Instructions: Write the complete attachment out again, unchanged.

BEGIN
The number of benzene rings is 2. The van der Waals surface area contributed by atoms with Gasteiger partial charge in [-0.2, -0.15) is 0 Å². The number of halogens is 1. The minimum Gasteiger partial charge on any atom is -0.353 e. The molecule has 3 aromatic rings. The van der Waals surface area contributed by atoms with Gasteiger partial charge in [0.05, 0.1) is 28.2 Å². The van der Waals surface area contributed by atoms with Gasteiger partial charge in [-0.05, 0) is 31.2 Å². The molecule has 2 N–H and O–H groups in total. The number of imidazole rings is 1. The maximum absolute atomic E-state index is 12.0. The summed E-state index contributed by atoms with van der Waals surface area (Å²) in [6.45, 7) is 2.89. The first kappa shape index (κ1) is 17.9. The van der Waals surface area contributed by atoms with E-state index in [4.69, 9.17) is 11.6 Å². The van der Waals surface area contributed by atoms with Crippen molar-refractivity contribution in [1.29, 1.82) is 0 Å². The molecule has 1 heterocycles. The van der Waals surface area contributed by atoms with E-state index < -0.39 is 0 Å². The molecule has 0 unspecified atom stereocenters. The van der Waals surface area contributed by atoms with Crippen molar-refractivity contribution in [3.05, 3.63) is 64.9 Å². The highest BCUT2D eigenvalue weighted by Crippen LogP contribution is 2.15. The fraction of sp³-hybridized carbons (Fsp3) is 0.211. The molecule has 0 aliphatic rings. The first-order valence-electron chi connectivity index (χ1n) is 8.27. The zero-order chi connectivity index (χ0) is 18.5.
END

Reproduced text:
The number of benzene rings is 2. The van der Waals surface area contributed by atoms with Gasteiger partial charge in [-0.2, -0.15) is 0 Å². The number of halogens is 1. The minimum Gasteiger partial charge on any atom is -0.353 e. The molecule has 3 aromatic rings. The van der Waals surface area contributed by atoms with Gasteiger partial charge in [0.05, 0.1) is 28.2 Å². The van der Waals surface area contributed by atoms with Gasteiger partial charge in [-0.05, 0) is 31.2 Å². The molecule has 2 N–H and O–H groups in total. The number of imidazole rings is 1. The maximum absolute atomic E-state index is 12.0. The summed E-state index contributed by atoms with van der Waals surface area (Å²) in [6.45, 7) is 2.89. The first kappa shape index (κ1) is 17.9. The van der Waals surface area contributed by atoms with E-state index in [4.69, 9.17) is 11.6 Å². The van der Waals surface area contributed by atoms with Crippen molar-refractivity contribution in [1.29, 1.82) is 0 Å². The molecule has 1 heterocycles. The van der Waals surface area contributed by atoms with E-state index < -0.39 is 0 Å². The molecule has 0 unspecified atom stereocenters. The van der Waals surface area contributed by atoms with Crippen molar-refractivity contribution in [3.05, 3.63) is 64.9 Å². The highest BCUT2D eigenvalue weighted by Crippen LogP contribution is 2.15. The fraction of sp³-hybridized carbons (Fsp3) is 0.211. The molecule has 0 aliphatic rings. The first-order valence-electron chi connectivity index (χ1n) is 8.27. The zero-order chi connectivity index (χ0) is 18.5.